Go to www.yellowpagesoptout.com for details.
I’ve been thinking about reducing plastic use in the office which — after home — is the place it makes the most sense for me and for many others.
I want to point out the obvious: rubber bands are really handy. I use them to bundle papers, including files. I use them to cinch cables — plastic-covered! — to protect them from wear. I use them to affix a note to an odd-sized object. I even use one in place of a wallet.
Being made of rubber, they biodegrade — indeed, how many times have we run across one that’s brittle and about to crack? And they can even be had without plastic packaging. Some are boxed, true, but I get mine from the letter carrier, holding together mail. But I only keep as many as I use. The rest I collect and return. Better, after all to reuse than recycle.
We can agree that plastic packing peanuts are best avoided, who actually seeks them out? Indeed, they seek us in the goods we order or gifts we receive.
We get many at work, and they’re not recyclable through the usual waste streams. But shipping companies will sometimes take them and reuse them.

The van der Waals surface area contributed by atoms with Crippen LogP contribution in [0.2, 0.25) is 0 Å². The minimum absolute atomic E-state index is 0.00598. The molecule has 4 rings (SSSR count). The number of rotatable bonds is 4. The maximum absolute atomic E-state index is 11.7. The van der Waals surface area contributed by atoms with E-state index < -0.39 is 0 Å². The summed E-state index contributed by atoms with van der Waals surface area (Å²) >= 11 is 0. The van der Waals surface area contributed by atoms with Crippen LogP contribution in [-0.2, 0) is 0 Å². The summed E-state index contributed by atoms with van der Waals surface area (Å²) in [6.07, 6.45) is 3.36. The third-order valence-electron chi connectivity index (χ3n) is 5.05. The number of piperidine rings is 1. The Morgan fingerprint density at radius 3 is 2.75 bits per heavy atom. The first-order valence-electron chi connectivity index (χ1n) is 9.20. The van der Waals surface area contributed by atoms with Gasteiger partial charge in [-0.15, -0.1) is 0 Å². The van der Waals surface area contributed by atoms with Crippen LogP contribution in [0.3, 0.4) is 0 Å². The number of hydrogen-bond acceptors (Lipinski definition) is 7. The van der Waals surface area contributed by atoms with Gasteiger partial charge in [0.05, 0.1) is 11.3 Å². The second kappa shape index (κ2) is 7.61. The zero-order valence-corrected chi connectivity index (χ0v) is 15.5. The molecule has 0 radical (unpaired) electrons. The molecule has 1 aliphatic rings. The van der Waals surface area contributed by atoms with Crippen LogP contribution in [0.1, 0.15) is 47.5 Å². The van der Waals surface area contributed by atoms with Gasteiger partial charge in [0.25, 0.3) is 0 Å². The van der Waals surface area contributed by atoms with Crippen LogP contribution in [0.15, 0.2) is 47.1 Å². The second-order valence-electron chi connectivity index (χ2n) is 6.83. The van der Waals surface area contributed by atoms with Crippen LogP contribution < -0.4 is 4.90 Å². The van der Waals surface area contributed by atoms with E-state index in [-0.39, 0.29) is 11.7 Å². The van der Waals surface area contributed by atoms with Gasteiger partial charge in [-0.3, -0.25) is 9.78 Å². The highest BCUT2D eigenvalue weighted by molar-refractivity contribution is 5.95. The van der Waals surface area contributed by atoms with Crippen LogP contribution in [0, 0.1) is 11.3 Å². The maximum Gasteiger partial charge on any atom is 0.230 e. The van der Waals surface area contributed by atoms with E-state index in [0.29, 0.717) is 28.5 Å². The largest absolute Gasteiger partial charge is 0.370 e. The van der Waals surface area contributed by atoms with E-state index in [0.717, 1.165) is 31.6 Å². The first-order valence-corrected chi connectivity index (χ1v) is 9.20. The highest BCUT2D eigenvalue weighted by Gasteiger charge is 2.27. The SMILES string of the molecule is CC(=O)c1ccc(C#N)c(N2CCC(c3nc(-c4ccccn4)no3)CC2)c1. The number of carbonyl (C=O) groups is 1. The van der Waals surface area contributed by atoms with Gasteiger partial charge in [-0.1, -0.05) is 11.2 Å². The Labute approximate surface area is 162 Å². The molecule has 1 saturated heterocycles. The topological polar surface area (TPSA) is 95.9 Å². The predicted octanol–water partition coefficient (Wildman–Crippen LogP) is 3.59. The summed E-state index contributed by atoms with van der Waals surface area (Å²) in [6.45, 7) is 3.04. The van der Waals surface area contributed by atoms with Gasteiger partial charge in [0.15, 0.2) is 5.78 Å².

The Plastic Loose Fill Council has a zip code based finder for places that will take packing peanuts, but even in D.C. none were close enough to justify the effort, when work time is considered. (I try only to model behavior a reasonable person would imitate.)
But since I saw the D.C. participants were USP Stores, I called the closest one and even though they weren’t on the list, they gladly accepted them.
A note on my workflow: I test packing peanuts with a drop of water. The still-rare starch-based ones get sticky and dissolve and so I dispose of them in the breakroom sink. best not to mix the kinds in case the plastic reaches an area where they really can be recycled.
What would a low-plastic highlighter — a felt-tipped pen for accenting text passages — look like? And why do we need them. Half the time, when I want to highlight a few words or lines on page, I just circle or underline them.
With what? My red pencil, of course. (Call it a carry over from my grad school assistant days.) I don’t know what the lead is made of, but the pencil is wood and I’ve seen them available loose. Once I made that connection — I also use green and non-photo blue — I stopped using highlighters. And my pencil cup has thinned out, too.
I still love the little Ubuntu Linux computer from Zareason I wrote about in December. So much that I’ll spill the beans and note that I didn’t get for myself, but for my employer. (Hi gang!)
And we’ve gotten more since.
What I didn’t mention then is that you only get the computer: no mouse, no keyboard. So if you have a working mouse and keyboard, that’s some plastic you don’t have to rue.
And if you get four computers at one time, they come in the original cardboard carton from the case manufacturer, with only enough plastic tape to seal it. Nice.